Scratch Acid – “Scratch Acid” (1984)

In his journals Kurt Cobain wrote down his list of Top 50 albums. At #8 was Scratch Acid’s 1984 self-titled debut. In talking about his early musical influences the Nirvana frontman once said:

At that time hardcore was totally dead. Speed metal was the next big thing and I hated that shit. The reason I like Scratch Acid so much was because they had structure to their songs, real simple pop structure that you could follow real easily, and it was almost like an Aerosmith song, but it was really fucked up. And that’s what I was doing and that’s what I wanted to do.

The Texans show some influences from their home state on tracks like “Monsters”, which comes off like a deranged punk rock country song, but you can’t easily pin them down stylistically. Yes, it’s punk in attitude. But as Cobain mentioned, these songs aren’t just ridiculous noise fests; they’re songs. “Owners Lament” carries a weight, but then overlays it with goth-like vocals and a catchiness that would have been a perfect fit for college radio at the time. And hell, the bass work on “Mess” is straight-up 1970s hard rock. You can feel how a record like Scratch Acid influenced what was to become grunge just a few years later.

I lucked into this thing down at Vancouver, WA’s 1709 Records, sitting on the wall right next to another gem, Green River’s Rehab Doll, an amazing 1-2 find. It probably won’t be cheap if you’re fortunate enough to find a copy in the wild, so if you just want the music I’d recommend picking up the band’s 1991 comp The Greatest Gift, which includes all eight songs from this record as well as all of the band’s other recorded output.

“Tito Nikada Više!” (1992) Compilation

As crazy it it seems to me, this is, as near as I can tell, the fifth time I’ve written about a Yugoslavian band or release. Go figure. A few months back I blogged about Azra’s live triple-album Ravno Do Dna and talked a bit about the country’s history under dictator Tito, and one of the things we learned is Tito was OK with rock and punk so long as it didn’t directly talk crap about him. Well, by 1992 he’d been dead for over a decade and many didn’t view his reign through rose-colored glasses any more, hence Tito Nikada Više!, which translates to “Tito Never More”.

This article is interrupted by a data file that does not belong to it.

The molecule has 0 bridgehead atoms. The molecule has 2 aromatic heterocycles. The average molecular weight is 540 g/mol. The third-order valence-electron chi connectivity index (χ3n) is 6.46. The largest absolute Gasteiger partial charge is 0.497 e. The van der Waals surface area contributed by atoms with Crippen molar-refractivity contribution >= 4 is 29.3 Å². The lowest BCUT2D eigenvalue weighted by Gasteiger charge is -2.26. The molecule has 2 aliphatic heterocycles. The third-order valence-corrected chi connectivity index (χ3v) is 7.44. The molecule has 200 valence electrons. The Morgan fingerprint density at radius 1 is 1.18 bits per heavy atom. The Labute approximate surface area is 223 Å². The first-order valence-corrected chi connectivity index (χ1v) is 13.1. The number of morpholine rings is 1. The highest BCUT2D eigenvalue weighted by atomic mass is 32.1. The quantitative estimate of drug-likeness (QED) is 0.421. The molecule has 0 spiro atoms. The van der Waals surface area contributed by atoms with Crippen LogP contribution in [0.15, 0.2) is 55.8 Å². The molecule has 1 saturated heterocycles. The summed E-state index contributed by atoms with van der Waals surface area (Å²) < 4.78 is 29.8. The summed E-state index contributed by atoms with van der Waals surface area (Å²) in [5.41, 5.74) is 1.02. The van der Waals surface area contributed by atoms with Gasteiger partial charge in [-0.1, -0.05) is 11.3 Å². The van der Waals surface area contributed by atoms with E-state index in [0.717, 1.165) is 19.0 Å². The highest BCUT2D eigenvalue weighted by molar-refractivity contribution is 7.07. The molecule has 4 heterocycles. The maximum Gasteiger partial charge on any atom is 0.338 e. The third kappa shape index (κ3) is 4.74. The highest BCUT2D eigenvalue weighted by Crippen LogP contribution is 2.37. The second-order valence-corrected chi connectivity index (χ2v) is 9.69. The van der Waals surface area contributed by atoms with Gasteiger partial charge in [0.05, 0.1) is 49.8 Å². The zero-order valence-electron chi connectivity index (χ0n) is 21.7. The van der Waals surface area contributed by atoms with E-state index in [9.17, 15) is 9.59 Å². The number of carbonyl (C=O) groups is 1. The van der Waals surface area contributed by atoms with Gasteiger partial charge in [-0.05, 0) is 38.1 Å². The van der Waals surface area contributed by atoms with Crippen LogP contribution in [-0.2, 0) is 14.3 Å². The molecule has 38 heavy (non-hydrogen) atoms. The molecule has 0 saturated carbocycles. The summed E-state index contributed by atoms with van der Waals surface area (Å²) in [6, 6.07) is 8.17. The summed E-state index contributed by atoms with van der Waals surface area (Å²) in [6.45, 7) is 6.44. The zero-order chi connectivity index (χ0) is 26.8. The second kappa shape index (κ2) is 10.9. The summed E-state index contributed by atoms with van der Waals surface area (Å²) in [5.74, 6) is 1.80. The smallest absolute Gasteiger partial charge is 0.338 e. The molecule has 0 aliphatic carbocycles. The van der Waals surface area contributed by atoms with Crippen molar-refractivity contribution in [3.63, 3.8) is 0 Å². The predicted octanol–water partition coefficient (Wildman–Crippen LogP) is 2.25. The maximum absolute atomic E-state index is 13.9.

The comp includes 16 songs from nine bands, and stylistically most of it falls into either the hardcore or thrash camps. The insert provides lyrics to all the tracks, maybe half of which are in English. Much of it is overtly political with songs like “Citizen’ Choice”, “National Conflict”, and “Madman”, but we’re also treated to some more apolitical fare like the aptly named “Skate or Die”. The recording is a bit flat, but not so much so that it detracts from your enjoyment – it sounds like half the tapes I had back in the 80s. The bands themselves sound good, a bit raw and unpolished, but not in an amateurish way. Particular props to Ekstremisti and their two tracks.

I’d like to know how this ended up in a record store in Denver, but alas that’s something that will have to remain a mystery. If you can get your hands on a copy, I definitely recommend it.

Sinawe – “Heavy Metal Sinawe” (1986)

I’m finally circling back around to some of the records we brought back from South Korea that still remain on the “to listen to” shelf. In one of Seoul’s tiny record stores I found what looked like a whole run of excellent condition albums by Sinawe. Since my cash was limited I had to make some strategic decisions and I figured it was best to go with the band’s first album, 1986s Heavy Metal Sinawe, because it’s considered one of the very first Korean metal records and I wanted to hear what that was all about.

Sinawe guitarist and founding member Shin Daechul is a second generation rocker. His father Shin Jung-hyeon is often referred to as the nation’s “Godfather of Rock,” starting out playing guitar to US servicemen and putting out his first albums in the late 1950s. Unfortunately an arrest for marijuana possession in 1975 put him in the grips of a dictatorship’s security apparatus, landing him in prison where he was tortured before being sent to a psychiatric hospital. When he got out four months later he was banned from performing, an exile that remained in place until 1979 and the assassination of South Korean President Park Chung-hee.